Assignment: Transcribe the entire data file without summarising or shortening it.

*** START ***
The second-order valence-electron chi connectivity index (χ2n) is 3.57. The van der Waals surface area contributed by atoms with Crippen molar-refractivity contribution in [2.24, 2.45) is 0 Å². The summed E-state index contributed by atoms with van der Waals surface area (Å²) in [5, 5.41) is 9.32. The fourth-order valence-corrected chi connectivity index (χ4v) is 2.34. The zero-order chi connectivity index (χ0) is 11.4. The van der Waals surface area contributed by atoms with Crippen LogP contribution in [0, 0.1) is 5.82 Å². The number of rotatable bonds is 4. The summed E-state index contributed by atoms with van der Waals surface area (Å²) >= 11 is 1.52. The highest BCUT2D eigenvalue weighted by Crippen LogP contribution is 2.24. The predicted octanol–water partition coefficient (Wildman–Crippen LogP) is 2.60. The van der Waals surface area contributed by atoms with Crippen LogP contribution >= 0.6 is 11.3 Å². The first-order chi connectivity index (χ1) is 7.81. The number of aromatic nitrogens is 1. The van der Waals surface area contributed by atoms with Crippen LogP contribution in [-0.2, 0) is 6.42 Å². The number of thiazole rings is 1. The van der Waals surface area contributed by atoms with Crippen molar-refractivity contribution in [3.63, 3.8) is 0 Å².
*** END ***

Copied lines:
The second-order valence-electron chi connectivity index (χ2n) is 3.57. The van der Waals surface area contributed by atoms with Crippen molar-refractivity contribution in [2.24, 2.45) is 0 Å². The summed E-state index contributed by atoms with van der Waals surface area (Å²) in [5, 5.41) is 9.32. The fourth-order valence-corrected chi connectivity index (χ4v) is 2.34. The zero-order chi connectivity index (χ0) is 11.4. The van der Waals surface area contributed by atoms with Crippen LogP contribution in [0, 0.1) is 5.82 Å². The number of rotatable bonds is 4. The summed E-state index contributed by atoms with van der Waals surface area (Å²) >= 11 is 1.52. The highest BCUT2D eigenvalue weighted by Crippen LogP contribution is 2.24. The predicted octanol–water partition coefficient (Wildman–Crippen LogP) is 2.60. The van der Waals surface area contributed by atoms with Crippen LogP contribution >= 0.6 is 11.3 Å². The first-order chi connectivity index (χ1) is 7.81. The number of aromatic nitrogens is 1. The van der Waals surface area contributed by atoms with Crippen LogP contribution in [-0.2, 0) is 6.42 Å². The number of thiazole rings is 1. The van der Waals surface area contributed by atoms with Crippen molar-refractivity contribution in [3.63, 3.8) is 0 Å².